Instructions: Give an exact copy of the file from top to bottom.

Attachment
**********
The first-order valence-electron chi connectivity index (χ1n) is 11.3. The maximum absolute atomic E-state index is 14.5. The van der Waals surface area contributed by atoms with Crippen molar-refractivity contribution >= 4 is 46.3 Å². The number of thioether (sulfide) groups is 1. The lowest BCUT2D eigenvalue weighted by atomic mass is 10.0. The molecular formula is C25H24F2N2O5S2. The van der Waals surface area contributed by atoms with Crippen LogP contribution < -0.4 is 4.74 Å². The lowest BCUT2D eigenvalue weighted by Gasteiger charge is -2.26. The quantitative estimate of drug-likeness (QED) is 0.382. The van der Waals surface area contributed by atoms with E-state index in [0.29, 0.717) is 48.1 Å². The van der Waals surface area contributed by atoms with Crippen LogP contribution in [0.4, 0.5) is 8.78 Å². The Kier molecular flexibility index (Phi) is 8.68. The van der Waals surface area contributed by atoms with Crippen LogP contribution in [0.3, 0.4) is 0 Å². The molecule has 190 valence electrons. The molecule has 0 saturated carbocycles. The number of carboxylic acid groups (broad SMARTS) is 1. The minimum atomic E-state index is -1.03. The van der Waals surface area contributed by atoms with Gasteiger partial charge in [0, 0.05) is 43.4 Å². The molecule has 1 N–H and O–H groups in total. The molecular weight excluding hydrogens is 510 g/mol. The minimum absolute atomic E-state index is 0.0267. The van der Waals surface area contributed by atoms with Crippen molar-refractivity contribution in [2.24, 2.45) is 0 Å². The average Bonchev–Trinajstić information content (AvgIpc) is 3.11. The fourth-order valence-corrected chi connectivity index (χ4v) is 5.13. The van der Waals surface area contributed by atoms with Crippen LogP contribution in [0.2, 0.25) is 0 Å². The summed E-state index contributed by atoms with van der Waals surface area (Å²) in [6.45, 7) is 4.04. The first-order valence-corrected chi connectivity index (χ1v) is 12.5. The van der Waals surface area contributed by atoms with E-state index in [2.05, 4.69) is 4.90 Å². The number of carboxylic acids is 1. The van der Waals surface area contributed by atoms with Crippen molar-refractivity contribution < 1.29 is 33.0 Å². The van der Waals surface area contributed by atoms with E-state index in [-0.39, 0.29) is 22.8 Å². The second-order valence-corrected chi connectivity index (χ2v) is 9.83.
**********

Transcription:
The first-order valence-electron chi connectivity index (χ1n) is 11.3. The maximum absolute atomic E-state index is 14.5. The van der Waals surface area contributed by atoms with Crippen molar-refractivity contribution >= 4 is 46.3 Å². The number of thioether (sulfide) groups is 1. The lowest BCUT2D eigenvalue weighted by atomic mass is 10.0. The molecular formula is C25H24F2N2O5S2. The van der Waals surface area contributed by atoms with Crippen LogP contribution < -0.4 is 4.74 Å². The lowest BCUT2D eigenvalue weighted by Gasteiger charge is -2.26. The quantitative estimate of drug-likeness (QED) is 0.382. The van der Waals surface area contributed by atoms with E-state index in [0.29, 0.717) is 48.1 Å². The van der Waals surface area contributed by atoms with Crippen LogP contribution in [0.4, 0.5) is 8.78 Å². The Kier molecular flexibility index (Phi) is 8.68. The van der Waals surface area contributed by atoms with Crippen LogP contribution in [0.3, 0.4) is 0 Å². The molecule has 190 valence electrons. The molecule has 0 saturated carbocycles. The number of carboxylic acid groups (broad SMARTS) is 1. The minimum atomic E-state index is -1.03. The van der Waals surface area contributed by atoms with Gasteiger partial charge in [0, 0.05) is 43.4 Å². The molecule has 1 N–H and O–H groups in total. The molecular weight excluding hydrogens is 510 g/mol. The minimum absolute atomic E-state index is 0.0267. The van der Waals surface area contributed by atoms with Crippen molar-refractivity contribution in [2.24, 2.45) is 0 Å². The average Bonchev–Trinajstić information content (AvgIpc) is 3.11. The fourth-order valence-corrected chi connectivity index (χ4v) is 5.13. The van der Waals surface area contributed by atoms with Crippen LogP contribution in [0.2, 0.25) is 0 Å². The summed E-state index contributed by atoms with van der Waals surface area (Å²) in [6.45, 7) is 4.04. The first-order valence-corrected chi connectivity index (χ1v) is 12.5. The van der Waals surface area contributed by atoms with E-state index in [2.05, 4.69) is 4.90 Å². The number of carboxylic acids is 1. The van der Waals surface area contributed by atoms with Crippen molar-refractivity contribution < 1.29 is 33.0 Å². The van der Waals surface area contributed by atoms with E-state index in [-0.39, 0.29) is 22.8 Å². The second-order valence-corrected chi connectivity index (χ2v) is 9.83.